I’m not going to quote it because it gets a little rambling about specific instances, but it seems to me that the meat of their counter is that science could accept that these things don’t produce knowledge itself but that when the methods of science are applied you can get knowledge using them (this would be the takeaway from the water filtration analogy). This seems fairly reasonable to me. However, the problem is with the examples of the senses or memory, because to make that move would be to insist that those things don’t really produce knowledge, which would mean that if I’m walking around and looking at things I couldn’t know that my sense perceptions were true without applying the methods of science to them (whatever those are). This does not seem at all credible. We can accept that science is more reliable than mere sense perceptions, but not that we don’t know anything that we merely perceive and don’t run through science. And if merely looking at something is science, then the view seems meaningless. About the only move they can make in line with their definitions is to weaken it, but since most of our knowledge of the external world comes from sense data it would be difficult to say that science is the “best” way to produce knowledge since it doesn’t produce most of our actual knowledge. To get around this would require a clear definition of what it means to be the best method for producing knowledge … which the authors, again never actually provide.

The second objection is the more classic one that defeated logical positivism: you can’t justify scientism with science by definition, and so scientism is self-defeating, as it can’t justify itself. They are somewhat right to note that a weak position isn’t that vulnerable to that objection:

Remember that weak scientism merely declares that science is the best way of obtaining knowledge—it does not have to be the only one. This enables the advocate of scientism to use methods like common sense for justifying her endorsement of scientism. Naturally, it is still required
that her methods are not in contradiction to scientific inquiry, even if they would not for some reason deserve to be called science.

While that might get around the strict self-defeating argument, it’s still a problem for scientism, because how can we reasonably say that science is the best method for producing knowledge when it can’t justify the critically important claim that it itself is true? If any advocate for scientism wanted to make this move, they’d be shooting themselves in the foot. Sure, it’s not self-defeating, but you’d be offloading a critical question to other fields because you admit that science itself can’t answer it. That’s hardly a reason to think that science is the best method for producing knowledge.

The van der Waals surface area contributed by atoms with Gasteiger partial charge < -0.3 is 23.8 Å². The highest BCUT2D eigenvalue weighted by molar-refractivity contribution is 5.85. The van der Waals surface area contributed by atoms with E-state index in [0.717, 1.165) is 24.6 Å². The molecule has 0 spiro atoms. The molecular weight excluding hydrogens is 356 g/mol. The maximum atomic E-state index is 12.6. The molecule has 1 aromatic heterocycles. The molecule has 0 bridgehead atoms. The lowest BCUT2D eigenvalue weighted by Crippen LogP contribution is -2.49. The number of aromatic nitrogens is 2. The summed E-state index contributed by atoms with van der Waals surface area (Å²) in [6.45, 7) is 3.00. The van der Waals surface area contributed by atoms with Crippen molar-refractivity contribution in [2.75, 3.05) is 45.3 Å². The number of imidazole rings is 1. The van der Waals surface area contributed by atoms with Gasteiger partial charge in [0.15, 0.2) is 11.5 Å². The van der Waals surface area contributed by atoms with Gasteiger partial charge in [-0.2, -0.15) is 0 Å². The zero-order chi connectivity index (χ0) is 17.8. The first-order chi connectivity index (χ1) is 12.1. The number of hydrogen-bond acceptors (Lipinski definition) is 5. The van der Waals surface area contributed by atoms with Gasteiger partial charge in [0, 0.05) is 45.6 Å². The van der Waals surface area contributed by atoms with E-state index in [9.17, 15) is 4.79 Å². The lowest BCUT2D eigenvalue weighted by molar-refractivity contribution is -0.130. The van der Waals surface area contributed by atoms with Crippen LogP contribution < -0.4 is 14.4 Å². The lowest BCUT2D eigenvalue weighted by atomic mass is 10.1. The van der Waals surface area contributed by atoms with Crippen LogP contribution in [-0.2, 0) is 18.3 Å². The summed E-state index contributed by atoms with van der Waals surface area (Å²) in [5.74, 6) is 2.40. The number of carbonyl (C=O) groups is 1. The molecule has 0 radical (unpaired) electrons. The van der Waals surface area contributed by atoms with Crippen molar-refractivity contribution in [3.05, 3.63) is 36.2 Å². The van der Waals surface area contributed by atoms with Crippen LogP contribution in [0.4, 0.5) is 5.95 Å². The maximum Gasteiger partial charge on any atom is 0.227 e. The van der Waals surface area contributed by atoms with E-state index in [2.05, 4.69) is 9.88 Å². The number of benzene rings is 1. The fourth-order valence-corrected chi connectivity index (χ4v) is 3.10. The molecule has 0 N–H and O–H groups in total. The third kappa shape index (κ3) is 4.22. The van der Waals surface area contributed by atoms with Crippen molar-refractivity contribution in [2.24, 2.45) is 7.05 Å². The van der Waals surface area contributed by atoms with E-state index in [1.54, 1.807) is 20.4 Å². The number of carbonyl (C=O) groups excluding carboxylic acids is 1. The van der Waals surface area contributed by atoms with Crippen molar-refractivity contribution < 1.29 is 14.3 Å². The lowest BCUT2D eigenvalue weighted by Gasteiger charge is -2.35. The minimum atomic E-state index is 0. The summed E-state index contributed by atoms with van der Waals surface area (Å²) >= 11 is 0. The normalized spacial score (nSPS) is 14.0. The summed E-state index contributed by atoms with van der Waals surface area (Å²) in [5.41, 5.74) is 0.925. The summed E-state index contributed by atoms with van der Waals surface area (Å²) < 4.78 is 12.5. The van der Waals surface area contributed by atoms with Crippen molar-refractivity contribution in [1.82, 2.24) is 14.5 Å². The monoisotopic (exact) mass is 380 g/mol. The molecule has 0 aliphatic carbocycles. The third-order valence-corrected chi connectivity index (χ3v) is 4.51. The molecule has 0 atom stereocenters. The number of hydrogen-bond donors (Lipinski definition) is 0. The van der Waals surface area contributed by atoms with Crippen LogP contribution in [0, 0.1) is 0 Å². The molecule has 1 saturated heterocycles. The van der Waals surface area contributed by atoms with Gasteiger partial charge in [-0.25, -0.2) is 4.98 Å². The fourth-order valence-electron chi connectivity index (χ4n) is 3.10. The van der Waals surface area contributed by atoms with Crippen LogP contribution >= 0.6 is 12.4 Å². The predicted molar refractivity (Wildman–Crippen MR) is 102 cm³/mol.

They also do try to make it a scientific hypothesis, even if it would be difficult for science to solve it. But this is not enough, because again if such a critical question can be solved easier using another method then in what sense is science the best as opposed to one among many? So weakening the position to merely claiming science is the best method runs into the problem that the advocate of scientism needs to clearly define what it means to be the best method, and not in a way that merely defines that as science by fiat, and also in a way that is not arbitrary. Again, the authors don’t actually do that in this paper.

They then essentially try to argue that if a method was found that produced knowledge better than the ones that science was using, science would incorporate them into science:

When examining the actual enterprise of science, in all its variety, the only epistemic boundary condition or methodological constraint seems to be epistemic opportunism: to use the practices that evaluably work for obtaining reliable knowledge and abandon those that do not.

One should note that, assuming knowledge has to be reliable, epistemic opportunism in itself already validates scientism. If science is epistemically opportunist in the way presented above, it directly follows that science is the best and only way of forming evaluably reliable knowledge. That
is, if one accepts that science uses or should use the methods that evaluably work for obtaining reliable knowledge, then already by definition science is the only practice for obtaining evaluable reliable knowledge. This is the thesis of strong scientism from which the weak version, of course, fol-
lows. In fact, given epistemic opportunism, the distinction between weak and strong scientism effectively evaporates, since the only non-scientific methods are the ones that do not produce any evaluably reliable knowledge. Given epistemic opportunism, Peels is then wrong in claiming that